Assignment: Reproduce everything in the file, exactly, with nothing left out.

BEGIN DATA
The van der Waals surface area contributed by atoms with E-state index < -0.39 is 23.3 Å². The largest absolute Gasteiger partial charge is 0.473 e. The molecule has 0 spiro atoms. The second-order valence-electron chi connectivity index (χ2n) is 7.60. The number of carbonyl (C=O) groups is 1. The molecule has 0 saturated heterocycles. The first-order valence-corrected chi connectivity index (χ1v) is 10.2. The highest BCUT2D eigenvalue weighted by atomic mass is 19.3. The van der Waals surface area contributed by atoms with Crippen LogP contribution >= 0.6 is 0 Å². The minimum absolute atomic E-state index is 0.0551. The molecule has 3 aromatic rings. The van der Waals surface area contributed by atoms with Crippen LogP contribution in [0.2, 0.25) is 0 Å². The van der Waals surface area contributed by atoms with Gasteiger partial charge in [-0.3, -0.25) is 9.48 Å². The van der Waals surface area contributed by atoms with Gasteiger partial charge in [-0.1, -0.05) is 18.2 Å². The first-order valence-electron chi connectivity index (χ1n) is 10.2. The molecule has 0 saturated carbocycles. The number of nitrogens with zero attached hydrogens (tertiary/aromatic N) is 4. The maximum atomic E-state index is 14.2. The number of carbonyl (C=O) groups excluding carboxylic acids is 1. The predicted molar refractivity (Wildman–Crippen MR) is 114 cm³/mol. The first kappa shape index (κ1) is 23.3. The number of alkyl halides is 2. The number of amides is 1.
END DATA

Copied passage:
The van der Waals surface area contributed by atoms with E-state index < -0.39 is 23.3 Å². The largest absolute Gasteiger partial charge is 0.473 e. The molecule has 0 spiro atoms. The second-order valence-electron chi connectivity index (χ2n) is 7.60. The number of carbonyl (C=O) groups is 1. The molecule has 0 saturated heterocycles. The first-order valence-corrected chi connectivity index (χ1v) is 10.2. The highest BCUT2D eigenvalue weighted by atomic mass is 19.3. The van der Waals surface area contributed by atoms with Crippen LogP contribution >= 0.6 is 0 Å². The minimum absolute atomic E-state index is 0.0551. The molecule has 3 aromatic rings. The van der Waals surface area contributed by atoms with Crippen LogP contribution in [0.2, 0.25) is 0 Å². The van der Waals surface area contributed by atoms with Gasteiger partial charge in [-0.3, -0.25) is 9.48 Å². The van der Waals surface area contributed by atoms with Gasteiger partial charge in [-0.1, -0.05) is 18.2 Å². The first-order valence-electron chi connectivity index (χ1n) is 10.2. The molecule has 0 saturated carbocycles. The number of nitrogens with zero attached hydrogens (tertiary/aromatic N) is 4. The maximum atomic E-state index is 14.2. The number of carbonyl (C=O) groups excluding carboxylic acids is 1. The predicted molar refractivity (Wildman–Crippen MR) is 114 cm³/mol. The first kappa shape index (κ1) is 23.3. The number of alkyl halides is 2. The number of amides is 1.